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Miles v. Guice

United States District Court, E.D. North Carolina, Western Division

January 22, 2018




         This matter is before the court on defendants' motion for summary judgment pursuant to Federal Rule of Civil Procedure 56(a) (DE 87). Also before the court is plaintiff's motion to reopen discovery (DE 92). The issues raised have been fully briefed and are ripe for adjudication. As explained below, plaintiff's motion to reopen discovery is denied and defendants' motion for summary judgment is denied.


         The procedural background is set forth in this court's September 23, 2016 order, and restated in relevant parts here. On August 14, 2013, plaintiff filed a § 1983 action claiming violations of the First Amendment and Religious Land Use and Institutionalized Persons Act (“RLUIPA”) pertaining to his beliefs under the Nation of Gods and Earths (“NGE”).[1] On November 27, 2013, plaintiff filed a verified amended complaint adding claims of alleged violations of the Eighth Amendment and Fourteenth Amendment Due Process and Equal Protection Clauses. On July 28, 2014, defendants filed a motion to dismiss pursuant to Federal Rule of Civil Procedure 12(b)(6). On February 26, 2015, in response to defendants' motion to dismiss, the court dismissed plaintiff's due process claim. On March 2, 2015, the parties received a discovery deadline of August 3, 2015. On November 2, 2015, defendant filed a motion for summary judgment arguing that no violation of plaintiff's constitutional rights had occurred, and plaintiff responded in opposition.

         On September 23, 2016, the court determined that plaintiff had not established any constitutional violations or violations under RLUIPA for his NGE claims of corporate worship, fasting, possessing religious texts, a vegan diet, and possession of a medallion or flag. Plaintiff appealed the court's judgment, and on April 21, 2017, the Fourth Circuit affirmed in part, vacated in part, and remanded the judgment. The Fourth Circuit affirmed the district court's analysis of the underlying claims, except for the treatment of plaintiff's fasting claim. See Miles v. Guice, 688 F. App'x 177, 179 (4th Cir. 2017) (per curiam). For the fasting claim, the court vacated and remanded the court's order, holding that failure to accommodate fasting on holy days does present a substantial burden under RLUIPA and should be analyzed under a strict scrutiny standard. Id.

         On May 24, 2017, the court requested further briefing from the parties on whether the defendant prison officials' asserted failure to accommodate fasting by plaintiff on holy days violated RLUIPA under a strict scrutiny standard. On August 9, 2017, defendants filed the instant motion, a second motion for summary judgment, claiming that they meet the standard under strict scrutiny, and including the affidavit of Kelli Harris (DE 89-1), a non-party, to their appendix to the statement of material facts. In support of their motion, they also rely upon plaintiff's response in opposition to defendants' first motion for summary judgment (DE 62-5), plaintiff's amended complaint (DE 8), and incorporate all sources relied upon in their first motion for summary judgment (DE 57), including: defendant Dunston's affidavit (DE 58), defendant Brown's affidavit (DE 59), defendant Dunston's supplemental affidavit (DE 67), defendant Brown's supplemental affidavit (DE 70), and plaintiff's administrative grievances (DE 1-1).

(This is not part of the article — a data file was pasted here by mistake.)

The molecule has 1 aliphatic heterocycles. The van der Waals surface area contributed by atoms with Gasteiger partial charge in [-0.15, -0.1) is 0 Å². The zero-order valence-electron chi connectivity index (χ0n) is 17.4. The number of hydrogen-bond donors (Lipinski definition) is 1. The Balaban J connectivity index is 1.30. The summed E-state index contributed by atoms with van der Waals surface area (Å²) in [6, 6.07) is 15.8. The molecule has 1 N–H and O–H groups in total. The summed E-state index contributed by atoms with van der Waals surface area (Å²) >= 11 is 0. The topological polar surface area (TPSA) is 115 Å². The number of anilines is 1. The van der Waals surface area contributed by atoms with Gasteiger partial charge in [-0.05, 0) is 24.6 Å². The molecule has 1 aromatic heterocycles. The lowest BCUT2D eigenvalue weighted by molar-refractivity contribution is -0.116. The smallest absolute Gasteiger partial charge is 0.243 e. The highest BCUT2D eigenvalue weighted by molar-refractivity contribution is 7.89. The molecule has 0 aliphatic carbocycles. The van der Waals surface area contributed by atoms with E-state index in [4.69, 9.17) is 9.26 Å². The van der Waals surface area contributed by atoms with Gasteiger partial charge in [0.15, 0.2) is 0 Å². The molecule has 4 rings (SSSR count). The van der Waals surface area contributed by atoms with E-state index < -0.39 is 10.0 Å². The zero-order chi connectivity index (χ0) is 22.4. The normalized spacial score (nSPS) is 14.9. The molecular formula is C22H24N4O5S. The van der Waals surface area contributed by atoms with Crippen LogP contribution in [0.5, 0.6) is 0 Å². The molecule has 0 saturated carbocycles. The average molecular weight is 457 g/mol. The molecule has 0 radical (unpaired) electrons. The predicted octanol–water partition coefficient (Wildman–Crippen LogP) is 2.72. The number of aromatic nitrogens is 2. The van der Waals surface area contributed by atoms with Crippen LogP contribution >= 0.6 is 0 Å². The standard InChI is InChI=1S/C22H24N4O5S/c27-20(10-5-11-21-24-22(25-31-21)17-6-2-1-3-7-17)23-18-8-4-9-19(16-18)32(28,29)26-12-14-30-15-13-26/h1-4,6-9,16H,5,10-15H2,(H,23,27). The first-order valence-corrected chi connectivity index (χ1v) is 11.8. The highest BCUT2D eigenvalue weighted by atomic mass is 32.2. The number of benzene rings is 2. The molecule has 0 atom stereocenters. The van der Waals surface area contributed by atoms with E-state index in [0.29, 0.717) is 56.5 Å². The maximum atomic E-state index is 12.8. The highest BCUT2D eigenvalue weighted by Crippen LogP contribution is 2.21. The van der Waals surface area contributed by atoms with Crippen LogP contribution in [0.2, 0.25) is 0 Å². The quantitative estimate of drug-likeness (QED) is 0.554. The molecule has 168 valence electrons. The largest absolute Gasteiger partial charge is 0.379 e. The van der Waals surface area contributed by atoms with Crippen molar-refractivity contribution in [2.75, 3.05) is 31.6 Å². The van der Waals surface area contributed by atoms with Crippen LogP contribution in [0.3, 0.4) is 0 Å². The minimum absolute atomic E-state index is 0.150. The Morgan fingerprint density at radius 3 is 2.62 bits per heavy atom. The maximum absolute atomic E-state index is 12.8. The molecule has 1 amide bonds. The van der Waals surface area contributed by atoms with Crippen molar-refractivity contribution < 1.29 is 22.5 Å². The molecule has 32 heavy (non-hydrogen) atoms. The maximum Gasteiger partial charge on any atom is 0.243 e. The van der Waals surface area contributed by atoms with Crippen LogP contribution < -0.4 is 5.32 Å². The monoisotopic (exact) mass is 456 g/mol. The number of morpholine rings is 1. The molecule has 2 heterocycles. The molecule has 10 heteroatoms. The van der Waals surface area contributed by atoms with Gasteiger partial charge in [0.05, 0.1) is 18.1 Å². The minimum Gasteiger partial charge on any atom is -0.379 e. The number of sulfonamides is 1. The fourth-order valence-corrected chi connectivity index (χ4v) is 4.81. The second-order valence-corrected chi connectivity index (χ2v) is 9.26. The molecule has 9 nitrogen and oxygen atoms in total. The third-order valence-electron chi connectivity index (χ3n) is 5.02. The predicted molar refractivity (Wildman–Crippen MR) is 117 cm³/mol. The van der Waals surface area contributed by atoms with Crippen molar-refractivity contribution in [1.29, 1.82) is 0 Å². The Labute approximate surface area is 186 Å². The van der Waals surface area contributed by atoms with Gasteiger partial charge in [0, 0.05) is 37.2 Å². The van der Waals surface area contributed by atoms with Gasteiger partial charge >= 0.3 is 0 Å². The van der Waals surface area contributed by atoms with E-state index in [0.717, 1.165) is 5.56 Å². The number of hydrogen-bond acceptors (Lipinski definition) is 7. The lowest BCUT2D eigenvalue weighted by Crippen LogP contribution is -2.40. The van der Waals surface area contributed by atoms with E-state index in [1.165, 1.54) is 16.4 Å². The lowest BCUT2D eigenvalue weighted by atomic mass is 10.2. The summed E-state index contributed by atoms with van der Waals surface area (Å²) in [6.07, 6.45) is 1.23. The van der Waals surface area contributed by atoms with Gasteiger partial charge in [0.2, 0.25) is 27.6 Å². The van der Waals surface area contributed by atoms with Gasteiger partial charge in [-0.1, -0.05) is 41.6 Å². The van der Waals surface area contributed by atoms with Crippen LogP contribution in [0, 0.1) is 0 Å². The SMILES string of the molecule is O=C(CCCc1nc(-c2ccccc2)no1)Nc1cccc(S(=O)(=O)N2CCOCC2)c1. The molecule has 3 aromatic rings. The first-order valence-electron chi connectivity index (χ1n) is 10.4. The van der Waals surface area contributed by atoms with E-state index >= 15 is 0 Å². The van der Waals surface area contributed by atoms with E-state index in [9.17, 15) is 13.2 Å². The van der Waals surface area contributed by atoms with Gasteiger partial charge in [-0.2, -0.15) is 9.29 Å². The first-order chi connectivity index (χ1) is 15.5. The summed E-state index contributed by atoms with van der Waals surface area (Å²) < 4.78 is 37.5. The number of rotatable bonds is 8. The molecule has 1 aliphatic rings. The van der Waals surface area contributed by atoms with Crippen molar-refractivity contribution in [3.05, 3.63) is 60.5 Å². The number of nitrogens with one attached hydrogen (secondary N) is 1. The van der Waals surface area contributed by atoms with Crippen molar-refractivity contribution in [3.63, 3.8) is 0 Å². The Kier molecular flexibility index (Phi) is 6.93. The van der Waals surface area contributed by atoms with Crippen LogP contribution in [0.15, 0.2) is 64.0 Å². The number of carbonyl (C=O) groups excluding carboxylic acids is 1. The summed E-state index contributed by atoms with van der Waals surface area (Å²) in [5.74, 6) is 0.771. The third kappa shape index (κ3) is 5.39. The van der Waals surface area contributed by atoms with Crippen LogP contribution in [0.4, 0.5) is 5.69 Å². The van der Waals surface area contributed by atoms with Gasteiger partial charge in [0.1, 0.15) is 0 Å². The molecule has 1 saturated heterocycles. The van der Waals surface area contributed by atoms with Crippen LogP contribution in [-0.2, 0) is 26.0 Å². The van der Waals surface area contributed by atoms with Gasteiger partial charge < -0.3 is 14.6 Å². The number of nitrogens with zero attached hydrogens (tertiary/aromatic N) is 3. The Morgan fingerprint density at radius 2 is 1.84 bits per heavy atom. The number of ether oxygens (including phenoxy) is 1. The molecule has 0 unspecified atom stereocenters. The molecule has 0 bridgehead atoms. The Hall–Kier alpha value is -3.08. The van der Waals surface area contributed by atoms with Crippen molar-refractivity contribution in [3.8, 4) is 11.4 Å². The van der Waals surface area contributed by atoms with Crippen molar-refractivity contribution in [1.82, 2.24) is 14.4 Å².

In response, on September 7, 2017, plaintiff filed a motion to reopen the discovery period and an extension of time to file a response to defendants' second motion of summary judgment. Plaintiff states that because of his previous housing in a restrictive housing unit and his lack of knowledge regarding the discovery process, he was unable to conduct discovery. Plaintiff requests an additional discovery period in order to respond to defendants' instant motion. In plaintiff's previous response to defendants' motion for summary judgment (DE 62), plaintiff relied upon his amended complaint (DE 8) and included the following in his appendix to his response: administrative grievances (DE 62-1), articles on NGE (DE 62-5), NCDPS procedures for religious menu accommodations (DE 62-5), his petition for religious accommodation (DE 62-5), records from a past investigation (DE 62-5), three declarations providing statements by other prisoners (DE 62-5), and plaintiff's own declaration (DE 73-1).

         On October 13, 2017, defendants responded in opposition to plaintiff's motion, arguing that plaintiff has not demonstrated any permissible excuse for not conducting discovery and that the effect of re-opening discovery would be prejudicial because two years have passed since the expiration of the discovery period.